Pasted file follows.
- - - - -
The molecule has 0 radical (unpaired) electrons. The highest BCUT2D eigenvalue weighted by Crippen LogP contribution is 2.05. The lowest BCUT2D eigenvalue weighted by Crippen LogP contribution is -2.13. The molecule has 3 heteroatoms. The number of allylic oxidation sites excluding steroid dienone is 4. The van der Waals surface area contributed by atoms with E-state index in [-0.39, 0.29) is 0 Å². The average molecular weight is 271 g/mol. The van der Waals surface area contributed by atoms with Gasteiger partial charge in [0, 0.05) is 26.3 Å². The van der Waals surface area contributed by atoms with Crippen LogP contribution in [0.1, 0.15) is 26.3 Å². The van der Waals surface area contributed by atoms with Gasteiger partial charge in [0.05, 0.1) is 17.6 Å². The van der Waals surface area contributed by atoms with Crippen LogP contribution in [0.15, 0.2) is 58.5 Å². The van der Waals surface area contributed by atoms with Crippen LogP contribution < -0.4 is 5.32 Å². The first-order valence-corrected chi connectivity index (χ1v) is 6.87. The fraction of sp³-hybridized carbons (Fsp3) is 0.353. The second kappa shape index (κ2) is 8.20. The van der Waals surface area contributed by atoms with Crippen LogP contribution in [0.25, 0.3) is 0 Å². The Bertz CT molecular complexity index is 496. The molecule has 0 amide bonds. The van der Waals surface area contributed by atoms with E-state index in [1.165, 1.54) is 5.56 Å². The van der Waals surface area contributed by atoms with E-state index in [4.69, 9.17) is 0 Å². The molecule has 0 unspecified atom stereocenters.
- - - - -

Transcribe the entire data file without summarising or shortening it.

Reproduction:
The molecule has 0 radical (unpaired) electrons. The highest BCUT2D eigenvalue weighted by Crippen LogP contribution is 2.05. The lowest BCUT2D eigenvalue weighted by Crippen LogP contribution is -2.13. The molecule has 3 heteroatoms. The number of allylic oxidation sites excluding steroid dienone is 4. The van der Waals surface area contributed by atoms with E-state index in [-0.39, 0.29) is 0 Å². The average molecular weight is 271 g/mol. The van der Waals surface area contributed by atoms with Gasteiger partial charge in [0, 0.05) is 26.3 Å². The van der Waals surface area contributed by atoms with Crippen LogP contribution in [0.1, 0.15) is 26.3 Å². The van der Waals surface area contributed by atoms with Gasteiger partial charge in [0.05, 0.1) is 17.6 Å². The van der Waals surface area contributed by atoms with Crippen LogP contribution in [0.15, 0.2) is 58.5 Å². The van der Waals surface area contributed by atoms with Crippen LogP contribution < -0.4 is 5.32 Å². The first-order valence-corrected chi connectivity index (χ1v) is 6.87. The fraction of sp³-hybridized carbons (Fsp3) is 0.353. The second kappa shape index (κ2) is 8.20. The van der Waals surface area contributed by atoms with Crippen LogP contribution in [0.25, 0.3) is 0 Å². The Bertz CT molecular complexity index is 496. The molecule has 0 amide bonds. The van der Waals surface area contributed by atoms with E-state index in [1.165, 1.54) is 5.56 Å². The van der Waals surface area contributed by atoms with E-state index in [4.69, 9.17) is 0 Å². The molecule has 0 unspecified atom stereocenters.